DeWayne McBride ended his college career with 3,523 rushing yards and 36 touchdowns in 31 games. Opposing defenses at the Group of Five level are glad to see McBride go, and one NFL team will be very happy this spring when they land his services.
McBride decided to leave school early, entering the 2023 NFL Draft. The decision makes sense, as McBride racked up 1,713 rushing yards and 19 touchdowns in 12 games. The 5-foot-11 and 215-pound running back is ready for the next level.
One possible knock on McBride is that he only caught five passes in his college career, and NFL teams might want to see more out of him as a receiver. Some of the top running backs in the NFL – Austin Ekeler, Saquon Barkley, and Christian McCaffrey come to mind – are elite pass catchers. Still, McBride could fit the mold of a Nick Chubb, who contributes significantly on the ground while being used sparingly as a receiver.
Regardless of McBride’s receiving outlook, he can run. McBride possesses a nice blend of speed, agility, and power that should intrigue NFL teams in need of running backs.
While at UAB, McBride often used quick shifts near the hole to generate space. After creating separation from defenders, he quickly accelerated to turn first downs into chunk plays. Perhaps most impressive is McBride’s ability to run through arm tackles to keep runs alive and gain major yardage.
Over three seasons in college, McBride averaged 7.3 yards per carry. He earned 2022 Conference USA Offensive Player of the Year honors and routinely dominated C-USA defenses. His consistency – McBride rushed for over 100 yards in 10 of UAB’s final 11 games this season – only adds to the list of reasons to draft him.
Production against quality competition
A casual fan may be quick to discount McBride’s stats given his league affiliation at UAB, but that would be a mistake. Not only did McBride excel against his conference peers, but he also looked good against higher competition.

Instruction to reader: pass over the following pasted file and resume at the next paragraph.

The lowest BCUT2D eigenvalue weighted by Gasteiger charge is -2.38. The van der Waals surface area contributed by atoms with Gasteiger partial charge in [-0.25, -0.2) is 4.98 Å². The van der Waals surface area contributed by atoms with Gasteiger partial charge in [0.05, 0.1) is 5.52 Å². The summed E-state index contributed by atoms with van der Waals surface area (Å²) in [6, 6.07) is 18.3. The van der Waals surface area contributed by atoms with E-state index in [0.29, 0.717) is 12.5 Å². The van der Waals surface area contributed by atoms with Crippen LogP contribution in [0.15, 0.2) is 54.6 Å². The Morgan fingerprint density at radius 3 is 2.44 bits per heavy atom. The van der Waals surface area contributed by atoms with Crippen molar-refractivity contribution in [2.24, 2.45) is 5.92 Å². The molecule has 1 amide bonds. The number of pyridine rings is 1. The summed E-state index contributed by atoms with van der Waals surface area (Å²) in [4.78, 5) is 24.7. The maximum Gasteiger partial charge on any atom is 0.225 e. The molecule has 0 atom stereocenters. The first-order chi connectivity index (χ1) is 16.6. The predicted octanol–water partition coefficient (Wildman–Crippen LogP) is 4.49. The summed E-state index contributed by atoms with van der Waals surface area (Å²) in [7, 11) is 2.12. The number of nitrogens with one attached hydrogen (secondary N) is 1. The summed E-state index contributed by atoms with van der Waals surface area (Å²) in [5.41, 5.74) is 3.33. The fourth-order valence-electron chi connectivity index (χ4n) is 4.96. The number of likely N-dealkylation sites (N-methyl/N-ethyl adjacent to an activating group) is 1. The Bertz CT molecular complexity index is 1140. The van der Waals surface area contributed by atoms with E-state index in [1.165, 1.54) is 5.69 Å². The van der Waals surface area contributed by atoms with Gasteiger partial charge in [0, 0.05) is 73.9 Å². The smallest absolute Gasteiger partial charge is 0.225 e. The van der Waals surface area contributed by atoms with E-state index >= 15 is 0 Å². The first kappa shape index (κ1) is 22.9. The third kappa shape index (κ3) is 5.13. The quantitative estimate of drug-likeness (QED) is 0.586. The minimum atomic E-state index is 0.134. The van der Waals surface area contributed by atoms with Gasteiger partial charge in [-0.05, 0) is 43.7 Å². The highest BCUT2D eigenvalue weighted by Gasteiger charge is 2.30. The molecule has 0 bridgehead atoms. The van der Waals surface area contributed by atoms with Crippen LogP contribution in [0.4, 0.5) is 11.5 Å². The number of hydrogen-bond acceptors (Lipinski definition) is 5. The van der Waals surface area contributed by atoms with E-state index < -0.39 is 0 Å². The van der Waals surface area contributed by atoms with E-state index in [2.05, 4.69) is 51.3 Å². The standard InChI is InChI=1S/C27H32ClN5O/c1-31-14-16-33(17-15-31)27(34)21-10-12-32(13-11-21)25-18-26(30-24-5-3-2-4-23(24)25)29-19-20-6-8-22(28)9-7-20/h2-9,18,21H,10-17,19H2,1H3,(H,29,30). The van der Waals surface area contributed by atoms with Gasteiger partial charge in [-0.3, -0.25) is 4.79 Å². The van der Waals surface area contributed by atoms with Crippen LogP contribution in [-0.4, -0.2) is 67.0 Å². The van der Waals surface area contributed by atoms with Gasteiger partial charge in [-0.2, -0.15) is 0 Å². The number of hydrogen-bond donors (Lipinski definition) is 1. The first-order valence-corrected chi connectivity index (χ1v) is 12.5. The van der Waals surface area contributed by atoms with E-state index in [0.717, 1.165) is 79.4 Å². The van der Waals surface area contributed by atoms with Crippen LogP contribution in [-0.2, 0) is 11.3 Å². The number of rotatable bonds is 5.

McBride rushed for 183 yards and a touchdown on 28 carries against BYU in the Independence Bowl in 2021. The Blazers won the 31-28 game in large part due to McBride’s play.
Earlier in the 2021 season, he ran for 61 yards on 13 carries (4.7 yards per carry) against Georgia, which went on to win the national championship behind a defense loaded with NFL talent. Against LSU this season, McBride scored a touchdown and added 34 rushing yards on 13 carries. While the stats weren’t remarkable against the Tigers, he tallied 95 rushing yards and a touchdown against Georgia and LSU over the last two seasons.
Those showings, plus his breakout game against BYU, give NFL scouts tape of the running back performing well despite his offensive line having a talent disadvantage to the opposing defensive front. If McBride lands on a team with a solid offensive line, he has the tools to succeed as a running back in the NFL.
Given his low receiving totals, McBride might fit into a running back committee early in his career. If he shows an ability to catch and pass protect on third downs, he could develop into an every-down player in the NFL. At the very least, McBride should be a productive running back early in his NFL career.